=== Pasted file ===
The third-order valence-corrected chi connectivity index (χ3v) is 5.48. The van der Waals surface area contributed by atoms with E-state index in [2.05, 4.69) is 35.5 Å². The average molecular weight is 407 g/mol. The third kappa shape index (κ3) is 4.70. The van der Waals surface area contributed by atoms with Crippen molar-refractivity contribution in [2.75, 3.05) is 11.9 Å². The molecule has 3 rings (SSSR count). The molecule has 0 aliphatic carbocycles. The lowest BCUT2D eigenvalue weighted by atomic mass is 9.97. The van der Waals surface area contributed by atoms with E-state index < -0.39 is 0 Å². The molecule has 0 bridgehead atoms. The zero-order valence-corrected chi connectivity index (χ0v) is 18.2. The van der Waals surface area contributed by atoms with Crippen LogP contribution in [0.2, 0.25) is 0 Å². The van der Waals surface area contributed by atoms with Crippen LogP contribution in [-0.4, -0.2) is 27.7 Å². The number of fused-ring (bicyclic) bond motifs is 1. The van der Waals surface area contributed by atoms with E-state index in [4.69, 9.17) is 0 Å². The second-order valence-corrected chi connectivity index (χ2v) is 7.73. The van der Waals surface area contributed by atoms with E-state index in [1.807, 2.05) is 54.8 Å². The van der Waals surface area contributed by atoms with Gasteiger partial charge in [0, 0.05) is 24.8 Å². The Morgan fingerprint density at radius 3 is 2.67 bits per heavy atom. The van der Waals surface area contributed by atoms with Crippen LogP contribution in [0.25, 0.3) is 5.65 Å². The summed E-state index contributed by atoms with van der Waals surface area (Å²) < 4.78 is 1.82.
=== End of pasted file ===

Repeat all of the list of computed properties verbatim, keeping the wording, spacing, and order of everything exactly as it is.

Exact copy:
The third-order valence-corrected chi connectivity index (χ3v) is 5.48. The van der Waals surface area contributed by atoms with E-state index in [2.05, 4.69) is 35.5 Å². The average molecular weight is 407 g/mol. The third kappa shape index (κ3) is 4.70. The van der Waals surface area contributed by atoms with Crippen molar-refractivity contribution in [2.75, 3.05) is 11.9 Å². The molecule has 3 rings (SSSR count). The molecule has 0 aliphatic carbocycles. The lowest BCUT2D eigenvalue weighted by atomic mass is 9.97. The van der Waals surface area contributed by atoms with E-state index < -0.39 is 0 Å². The molecule has 0 bridgehead atoms. The zero-order valence-corrected chi connectivity index (χ0v) is 18.2. The van der Waals surface area contributed by atoms with Crippen LogP contribution in [0.2, 0.25) is 0 Å². The van der Waals surface area contributed by atoms with Crippen LogP contribution in [-0.4, -0.2) is 27.7 Å². The number of fused-ring (bicyclic) bond motifs is 1. The van der Waals surface area contributed by atoms with E-state index in [4.69, 9.17) is 0 Å². The second-order valence-corrected chi connectivity index (χ2v) is 7.73. The van der Waals surface area contributed by atoms with E-state index in [1.807, 2.05) is 54.8 Å². The van der Waals surface area contributed by atoms with Gasteiger partial charge in [0, 0.05) is 24.8 Å². The Morgan fingerprint density at radius 3 is 2.67 bits per heavy atom. The van der Waals surface area contributed by atoms with Crippen LogP contribution in [0.25, 0.3) is 5.65 Å². The summed E-state index contributed by atoms with van der Waals surface area (Å²) < 4.78 is 1.82.